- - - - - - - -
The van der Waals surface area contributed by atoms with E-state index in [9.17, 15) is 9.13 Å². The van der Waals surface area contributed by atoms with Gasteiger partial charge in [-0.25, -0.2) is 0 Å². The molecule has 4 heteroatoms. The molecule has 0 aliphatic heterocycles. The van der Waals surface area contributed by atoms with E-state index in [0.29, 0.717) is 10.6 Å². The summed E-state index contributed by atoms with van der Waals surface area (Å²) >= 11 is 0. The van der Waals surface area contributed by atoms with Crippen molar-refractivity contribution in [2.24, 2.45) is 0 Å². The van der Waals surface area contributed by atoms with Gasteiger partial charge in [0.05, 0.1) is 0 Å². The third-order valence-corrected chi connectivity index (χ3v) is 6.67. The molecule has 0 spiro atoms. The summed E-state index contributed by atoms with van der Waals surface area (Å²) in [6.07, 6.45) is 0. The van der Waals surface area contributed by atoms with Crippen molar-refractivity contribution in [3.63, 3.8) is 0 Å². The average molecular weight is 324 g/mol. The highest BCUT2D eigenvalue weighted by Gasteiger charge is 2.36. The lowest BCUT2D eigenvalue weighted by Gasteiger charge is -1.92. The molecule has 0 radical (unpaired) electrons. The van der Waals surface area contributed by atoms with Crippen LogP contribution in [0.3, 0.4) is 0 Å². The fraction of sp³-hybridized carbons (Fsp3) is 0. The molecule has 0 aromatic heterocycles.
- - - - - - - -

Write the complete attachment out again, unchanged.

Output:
The van der Waals surface area contributed by atoms with E-state index in [9.17, 15) is 9.13 Å². The van der Waals surface area contributed by atoms with Gasteiger partial charge in [-0.25, -0.2) is 0 Å². The molecule has 4 heteroatoms. The molecule has 0 aliphatic heterocycles. The van der Waals surface area contributed by atoms with E-state index in [0.29, 0.717) is 10.6 Å². The summed E-state index contributed by atoms with van der Waals surface area (Å²) >= 11 is 0. The van der Waals surface area contributed by atoms with Crippen molar-refractivity contribution in [2.24, 2.45) is 0 Å². The van der Waals surface area contributed by atoms with Gasteiger partial charge in [0.05, 0.1) is 0 Å². The third-order valence-corrected chi connectivity index (χ3v) is 6.67. The molecule has 0 spiro atoms. The summed E-state index contributed by atoms with van der Waals surface area (Å²) in [6.07, 6.45) is 0. The van der Waals surface area contributed by atoms with Crippen molar-refractivity contribution in [3.63, 3.8) is 0 Å². The average molecular weight is 324 g/mol. The highest BCUT2D eigenvalue weighted by Gasteiger charge is 2.36. The lowest BCUT2D eigenvalue weighted by Gasteiger charge is -1.92. The molecule has 0 radical (unpaired) electrons. The van der Waals surface area contributed by atoms with Crippen LogP contribution in [0.3, 0.4) is 0 Å². The fraction of sp³-hybridized carbons (Fsp3) is 0. The molecule has 0 aromatic heterocycles.